“…keeping our eyes on Jesus, the pioneer and perfecter of our faith. For the joy that lay before him, he endured the cross, despising the shame, and sat down at the right hand of the throne of God.” (CSB – Read the chapter)
Think for a minute about the last time you had to do something you really didn’t want to do. How was that experience for you? Enjoyable? Boring? Unbearably awful? How did it leave you feeling afterwards? Were you glad you did it? Were you grateful it was over? Did you regret you had to give any of your precious time to it? Sometimes in life we have to do things that aren’t our first choice. Occasionally they are our last choice. And then there are times we face the prospect of doing that and God is the one leading us to do it. Not wanting to do something God has called us to do may bring guilt – especially in light of what we see in this verse – but let’s take a look at it this morning because there’s something here we don’t want to miss.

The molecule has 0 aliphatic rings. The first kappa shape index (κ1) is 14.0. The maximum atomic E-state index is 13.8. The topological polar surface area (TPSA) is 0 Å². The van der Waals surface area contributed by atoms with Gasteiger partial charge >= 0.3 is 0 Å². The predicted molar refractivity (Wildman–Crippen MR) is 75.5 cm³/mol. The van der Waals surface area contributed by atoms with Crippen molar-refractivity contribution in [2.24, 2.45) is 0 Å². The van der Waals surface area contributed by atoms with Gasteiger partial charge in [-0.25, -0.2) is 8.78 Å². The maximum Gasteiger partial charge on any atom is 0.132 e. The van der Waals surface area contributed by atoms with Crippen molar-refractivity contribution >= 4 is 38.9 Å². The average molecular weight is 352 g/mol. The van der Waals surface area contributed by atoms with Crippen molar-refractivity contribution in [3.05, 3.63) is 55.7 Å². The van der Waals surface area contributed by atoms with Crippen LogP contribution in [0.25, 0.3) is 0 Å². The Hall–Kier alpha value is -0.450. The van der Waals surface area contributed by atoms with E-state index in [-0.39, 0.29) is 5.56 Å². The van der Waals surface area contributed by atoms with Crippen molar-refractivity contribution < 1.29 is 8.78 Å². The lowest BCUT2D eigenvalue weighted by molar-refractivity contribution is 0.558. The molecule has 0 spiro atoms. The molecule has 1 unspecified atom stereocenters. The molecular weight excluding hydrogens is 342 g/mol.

Hebrews is one of the more fascinating letters in the New Testament. It offers some of the greatest theological depth you will encounter as you read. It’s concern to place Christ and the new covenant we have in Him in the seat of glory over the old covenant is second to none. But while it begins with an intensely theological tone, it turns toward the end and addresses rather directly and pastorally the challenges of living out of the new covenant. The author did this under God’s direction for our benefit, but it was also because the original audience needed to hear it. They were mostly Jewish-background Christians who were struggling to cling to their faith in the face of a culture that was structured to make that difficult in every way imaginable.